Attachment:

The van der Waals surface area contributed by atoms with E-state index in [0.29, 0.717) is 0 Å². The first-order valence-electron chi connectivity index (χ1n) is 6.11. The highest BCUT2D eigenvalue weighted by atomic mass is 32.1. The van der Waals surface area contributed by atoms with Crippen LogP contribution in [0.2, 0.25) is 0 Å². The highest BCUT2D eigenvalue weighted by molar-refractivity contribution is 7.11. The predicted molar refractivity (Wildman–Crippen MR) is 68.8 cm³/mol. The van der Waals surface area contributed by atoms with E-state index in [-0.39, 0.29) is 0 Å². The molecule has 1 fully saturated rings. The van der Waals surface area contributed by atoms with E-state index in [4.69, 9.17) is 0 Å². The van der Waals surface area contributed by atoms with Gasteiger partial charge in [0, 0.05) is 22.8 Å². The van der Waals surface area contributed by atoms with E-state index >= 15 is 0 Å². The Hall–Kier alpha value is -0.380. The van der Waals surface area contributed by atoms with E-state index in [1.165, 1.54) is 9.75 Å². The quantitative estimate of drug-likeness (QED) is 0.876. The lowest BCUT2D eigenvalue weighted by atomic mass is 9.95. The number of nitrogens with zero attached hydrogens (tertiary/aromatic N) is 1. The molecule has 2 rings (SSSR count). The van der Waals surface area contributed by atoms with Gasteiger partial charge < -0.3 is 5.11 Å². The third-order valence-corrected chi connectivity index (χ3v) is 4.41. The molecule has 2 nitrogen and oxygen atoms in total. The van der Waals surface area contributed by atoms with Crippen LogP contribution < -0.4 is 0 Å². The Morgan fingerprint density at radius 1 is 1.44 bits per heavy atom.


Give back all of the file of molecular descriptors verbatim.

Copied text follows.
The van der Waals surface area contributed by atoms with E-state index in [0.29, 0.717) is 0 Å². The first-order valence-electron chi connectivity index (χ1n) is 6.11. The highest BCUT2D eigenvalue weighted by atomic mass is 32.1. The van der Waals surface area contributed by atoms with Crippen LogP contribution in [0.2, 0.25) is 0 Å². The highest BCUT2D eigenvalue weighted by molar-refractivity contribution is 7.11. The predicted molar refractivity (Wildman–Crippen MR) is 68.8 cm³/mol. The van der Waals surface area contributed by atoms with E-state index in [-0.39, 0.29) is 0 Å². The molecule has 1 fully saturated rings. The van der Waals surface area contributed by atoms with E-state index in [4.69, 9.17) is 0 Å². The van der Waals surface area contributed by atoms with Gasteiger partial charge in [0, 0.05) is 22.8 Å². The van der Waals surface area contributed by atoms with E-state index >= 15 is 0 Å². The Hall–Kier alpha value is -0.380. The van der Waals surface area contributed by atoms with E-state index in [1.165, 1.54) is 9.75 Å². The quantitative estimate of drug-likeness (QED) is 0.876. The lowest BCUT2D eigenvalue weighted by atomic mass is 9.95. The number of nitrogens with zero attached hydrogens (tertiary/aromatic N) is 1. The molecule has 2 rings (SSSR count). The van der Waals surface area contributed by atoms with Gasteiger partial charge < -0.3 is 5.11 Å². The third-order valence-corrected chi connectivity index (χ3v) is 4.41. The molecule has 2 nitrogen and oxygen atoms in total. The van der Waals surface area contributed by atoms with Crippen LogP contribution < -0.4 is 0 Å². The Morgan fingerprint density at radius 1 is 1.44 bits per heavy atom.